Ben Sheets brought his gold medal to the Milwaukee Brewers' farewell game at County Stadium against the Cincinnati Reds last Thursday, the reward for having dispatched the international Reds 35� hours earlier and 16 time zones away. Next season Sheets will simply bring the cheese to new Miller Park in Milwaukee. Considering the extraordinary nature of Sheets's cheese—a four-seam fastball that explodes at 96 mph and had scouts drooling and Cubans flailing—that will hardly be bringing coals to Newcastle. The roar that poured down on Sheets during his fifth-inning introduction to Brewers fans was not only a hearty thank-you for his three-hit, 4-0 shutout of Cuba in the Olympic final but also a down payment for next April, when he's expected to join Milwaukee's rotation in the new Miller Park.
Sheets belongs to the U.S. now, but next spring he'll again be chattel of the Brewers, who on Sept. 1 released Sheets, the 10th pick in the 1999 draft, to the Olympic team with trepidation. As David Wilder, who's probably as patriotic as the next major league vice president of player personnel, says, "Our biggest worry was that he stay healthy, because while what he did at the Games was important, it's more important what he does in the future with the Brewers."
The righthanded Sheets will bring ice as well as heat to the majors. Manager Tommy Lasorda had Sheets start against Japan in the Americans' tournament opener with the long view of pitching him again in the final, inevitably against Cuba, because he sensed Sheets would shrug at the prospect of facing a team that was 25-1 in Olympic play. His managerial intuition was correct. Lasorda reported, "He asked me before the [gold medal] game, 'Hey, Skip, who are we playing?' "
Of course Sheets knew about the Cubans even before they pasted the U.S. 6-1 in a round-robin game. Though the Cuban team gets broad display just once a quadrennium, powerful third baseman Omar Linares, 32, mercurial shortstop German Mesa, 33, and slugging first baseman Orestes Kindei�n, 36, are more familiar to U.S. fans than most of the September call-ups littering late-season box scores. While Cuba was winning gold in 1996, Sheets was pitching at Northeast Louisiana. While Linares, Mesa and Kindei�n were playing their combined 750th game for their country shortly before the Sydney Games, Sheets (3-5,2.87 ERA, 59 strikeouts in 81� innings) was shutting down Triple A hitters for the Indianapolis Indians.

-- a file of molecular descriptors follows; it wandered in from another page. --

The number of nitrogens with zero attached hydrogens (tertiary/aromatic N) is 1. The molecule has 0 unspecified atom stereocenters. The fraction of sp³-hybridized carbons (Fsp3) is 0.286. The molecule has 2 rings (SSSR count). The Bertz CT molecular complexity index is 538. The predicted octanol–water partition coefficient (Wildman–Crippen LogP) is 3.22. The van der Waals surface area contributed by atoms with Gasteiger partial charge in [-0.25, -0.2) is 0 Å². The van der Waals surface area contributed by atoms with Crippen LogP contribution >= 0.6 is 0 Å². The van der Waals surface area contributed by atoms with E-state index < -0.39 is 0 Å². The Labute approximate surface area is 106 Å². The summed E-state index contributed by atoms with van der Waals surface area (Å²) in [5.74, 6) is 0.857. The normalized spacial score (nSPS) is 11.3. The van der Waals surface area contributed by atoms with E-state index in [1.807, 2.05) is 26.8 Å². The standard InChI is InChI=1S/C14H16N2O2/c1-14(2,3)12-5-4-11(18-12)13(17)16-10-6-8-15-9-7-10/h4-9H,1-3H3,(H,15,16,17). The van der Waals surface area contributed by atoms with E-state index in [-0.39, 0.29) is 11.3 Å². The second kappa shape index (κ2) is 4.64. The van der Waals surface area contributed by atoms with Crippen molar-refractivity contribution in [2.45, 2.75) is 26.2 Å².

These were hardened men from whom the 22-year-old Sheets was asked to wrest the gold medal. He did it with astonishing ease, delivering overhand curves and a jitterbug change with a motion so sweet that he looked like a young Tom Seaver. Sheets worked quickly, and the Cubans hacked with equal dispatch, chasing first pitches with more resignation than resolve. The game contracted. The only moments that mattered were the ones when Sheets stood on the mound. "I've never wanted to make outs in my life," U.S. first baseman Doug Mientkiewicz said, "but I was happy [fouling out in the eighth] just to keep the game moving."
A power pitcher, Sheets imposed a power rhythm on the game. The Cubans could not sacrifice or steal or run the bases like banshees because the righthander offered no options. He gave up only three singles and had 16 ground ball outs. He struck out five and walked none. But his grandest achievement came in the eighth inning. While Sheets was safely tucked in the dugout, catcher Pat Borders stood at first after a two-out single, gabbing with a smiling Kindel�n. Suddenly chirpy, sneering Cuba had become just another overmatched team playing out the string against an un-hittable pitcher on a lazy, late-September day. Sheets had pulled off an amazing trick: He had turned the A on the Cuba uniforms into an S.